As part of its commitment to promoting student leadership, the King's School has maintained its tradition of appointing a Head Boy and Head Girl in Year 11 even though the school is now fully co-educational for the first time in its 519-year-history.
Taking on the key student leadership roles during their important GCSE year are Aaryaa Premanand and Iona Whaley, both age 15.
Keen artist Aaryaa, who wants to study Maths, Further Maths, Physics and Economics in the King's Sixth Form, said: "The Head Boy and Girl have a very important role to represent the school at events and to be role models for the younger students." Aaryaa, who wants a career in finance, added: "I see the Head Boy as someone who acts as a “bridge” between teacher and student. Therefore, I am happy to highlight and propose solutions to issues that students may want to raise, as well as improve the student life at the school for everyone."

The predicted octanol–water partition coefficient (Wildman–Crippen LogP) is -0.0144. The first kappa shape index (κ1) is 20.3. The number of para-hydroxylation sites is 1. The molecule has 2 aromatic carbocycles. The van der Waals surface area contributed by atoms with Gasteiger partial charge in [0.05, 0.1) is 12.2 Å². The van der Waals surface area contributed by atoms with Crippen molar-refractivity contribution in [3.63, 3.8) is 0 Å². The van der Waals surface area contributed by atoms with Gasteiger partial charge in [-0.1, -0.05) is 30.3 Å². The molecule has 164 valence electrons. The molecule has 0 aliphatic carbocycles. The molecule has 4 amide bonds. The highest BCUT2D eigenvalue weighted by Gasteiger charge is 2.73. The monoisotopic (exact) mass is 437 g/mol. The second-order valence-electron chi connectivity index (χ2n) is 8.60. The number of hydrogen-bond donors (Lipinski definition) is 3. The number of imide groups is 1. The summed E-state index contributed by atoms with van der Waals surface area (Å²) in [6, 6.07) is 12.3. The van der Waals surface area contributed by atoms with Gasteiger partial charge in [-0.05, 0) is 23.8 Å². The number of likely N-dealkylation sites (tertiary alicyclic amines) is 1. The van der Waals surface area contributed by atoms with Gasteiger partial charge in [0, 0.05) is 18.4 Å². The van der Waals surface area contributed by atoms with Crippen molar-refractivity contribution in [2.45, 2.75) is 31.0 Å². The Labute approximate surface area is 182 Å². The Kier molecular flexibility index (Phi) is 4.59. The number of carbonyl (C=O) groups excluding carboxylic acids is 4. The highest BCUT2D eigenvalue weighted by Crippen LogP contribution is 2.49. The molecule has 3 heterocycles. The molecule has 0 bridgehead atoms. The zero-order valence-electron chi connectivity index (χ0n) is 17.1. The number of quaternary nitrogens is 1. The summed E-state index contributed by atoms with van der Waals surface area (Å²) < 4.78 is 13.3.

Talented all round sportswoman, Iona, who represents King's both at hockey and at trampolining, said: "I want to inspire others to realise their full potential and to live out the school’s aims which are to aspire, work hard and achieve their very best. It's important to create a positive environment within the school and I see my role as helping to bring together the school community, staff and students, and essentially becoming the voice for the student body at King’s."
Iona, who wants to be a doctor and will study Biology, Chemistry, and either Geography or Psychology in the Sixth Form, added: "I first joined in the Infant and Junior Division and King's has been so welcoming and friendly, it's great to be able to give something back."
Helen Broadley, Principal of King’s Senior Division, explained why the school had retained distinct male and female leadership roles at Year 11. "We are passionate about developing distributed leadership within the school and it has been a tradition to have a Head Boy and Head Girl since we opened the former Girls' Division in 1993. We feel these wonderful young people will bring a lot of energy and drive to an important role that cements the bond between the staff and the student body. The last 18 months have been very challenging for many young people, as they have faced uncertainty and upheaval, and now more than ever, it is important that our pupils have a strong voice. We are very excited to be working with Aaryaa and Iona, and all of our student leaders, over the coming academic year."